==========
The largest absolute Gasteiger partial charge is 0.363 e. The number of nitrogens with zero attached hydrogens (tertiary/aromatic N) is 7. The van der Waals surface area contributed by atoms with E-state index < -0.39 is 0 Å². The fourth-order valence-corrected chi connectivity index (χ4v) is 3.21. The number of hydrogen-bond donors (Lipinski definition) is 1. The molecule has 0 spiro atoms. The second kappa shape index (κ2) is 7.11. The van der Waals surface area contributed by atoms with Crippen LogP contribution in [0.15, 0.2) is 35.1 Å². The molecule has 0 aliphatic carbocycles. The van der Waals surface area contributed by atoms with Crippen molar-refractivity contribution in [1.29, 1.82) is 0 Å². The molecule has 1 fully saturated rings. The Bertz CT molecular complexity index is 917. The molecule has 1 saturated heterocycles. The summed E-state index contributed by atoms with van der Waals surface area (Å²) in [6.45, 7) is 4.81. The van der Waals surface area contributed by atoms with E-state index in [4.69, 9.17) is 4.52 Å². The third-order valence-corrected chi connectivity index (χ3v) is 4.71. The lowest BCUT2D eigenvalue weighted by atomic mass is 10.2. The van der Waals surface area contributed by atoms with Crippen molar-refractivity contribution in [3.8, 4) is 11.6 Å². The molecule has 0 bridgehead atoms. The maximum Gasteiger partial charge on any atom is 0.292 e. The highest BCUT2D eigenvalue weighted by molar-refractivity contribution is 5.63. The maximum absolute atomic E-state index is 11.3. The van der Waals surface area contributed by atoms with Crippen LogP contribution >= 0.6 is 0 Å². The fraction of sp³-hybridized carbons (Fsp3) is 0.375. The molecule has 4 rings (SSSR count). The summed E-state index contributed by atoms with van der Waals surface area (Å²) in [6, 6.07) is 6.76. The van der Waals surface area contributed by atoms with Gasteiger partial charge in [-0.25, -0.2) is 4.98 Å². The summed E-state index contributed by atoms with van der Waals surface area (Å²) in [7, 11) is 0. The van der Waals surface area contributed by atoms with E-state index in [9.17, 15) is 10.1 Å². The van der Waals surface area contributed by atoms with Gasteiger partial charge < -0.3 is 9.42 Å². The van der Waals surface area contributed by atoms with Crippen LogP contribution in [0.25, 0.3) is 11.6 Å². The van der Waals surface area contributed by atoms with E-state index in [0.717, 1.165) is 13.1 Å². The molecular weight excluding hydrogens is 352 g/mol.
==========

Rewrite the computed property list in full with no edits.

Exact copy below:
The largest absolute Gasteiger partial charge is 0.363 e. The number of nitrogens with zero attached hydrogens (tertiary/aromatic N) is 7. The van der Waals surface area contributed by atoms with E-state index < -0.39 is 0 Å². The fourth-order valence-corrected chi connectivity index (χ4v) is 3.21. The number of hydrogen-bond donors (Lipinski definition) is 1. The molecule has 0 spiro atoms. The second kappa shape index (κ2) is 7.11. The van der Waals surface area contributed by atoms with Crippen LogP contribution in [0.15, 0.2) is 35.1 Å². The molecule has 0 aliphatic carbocycles. The van der Waals surface area contributed by atoms with Crippen molar-refractivity contribution in [1.29, 1.82) is 0 Å². The molecule has 1 fully saturated rings. The Bertz CT molecular complexity index is 917. The molecule has 1 saturated heterocycles. The summed E-state index contributed by atoms with van der Waals surface area (Å²) in [6.45, 7) is 4.81. The van der Waals surface area contributed by atoms with E-state index in [4.69, 9.17) is 4.52 Å². The third-order valence-corrected chi connectivity index (χ3v) is 4.71. The lowest BCUT2D eigenvalue weighted by atomic mass is 10.2. The van der Waals surface area contributed by atoms with Crippen molar-refractivity contribution in [3.8, 4) is 11.6 Å². The molecule has 0 bridgehead atoms. The maximum Gasteiger partial charge on any atom is 0.292 e. The highest BCUT2D eigenvalue weighted by molar-refractivity contribution is 5.63. The maximum absolute atomic E-state index is 11.3. The van der Waals surface area contributed by atoms with Crippen LogP contribution >= 0.6 is 0 Å². The fraction of sp³-hybridized carbons (Fsp3) is 0.375. The molecule has 4 rings (SSSR count). The summed E-state index contributed by atoms with van der Waals surface area (Å²) in [6, 6.07) is 6.76. The van der Waals surface area contributed by atoms with Gasteiger partial charge in [-0.25, -0.2) is 4.98 Å². The summed E-state index contributed by atoms with van der Waals surface area (Å²) in [7, 11) is 0. The van der Waals surface area contributed by atoms with E-state index in [9.17, 15) is 10.1 Å². The van der Waals surface area contributed by atoms with Gasteiger partial charge < -0.3 is 9.42 Å². The van der Waals surface area contributed by atoms with Crippen LogP contribution in [0.25, 0.3) is 11.6 Å². The van der Waals surface area contributed by atoms with E-state index in [0.717, 1.165) is 13.1 Å². The molecular weight excluding hydrogens is 352 g/mol.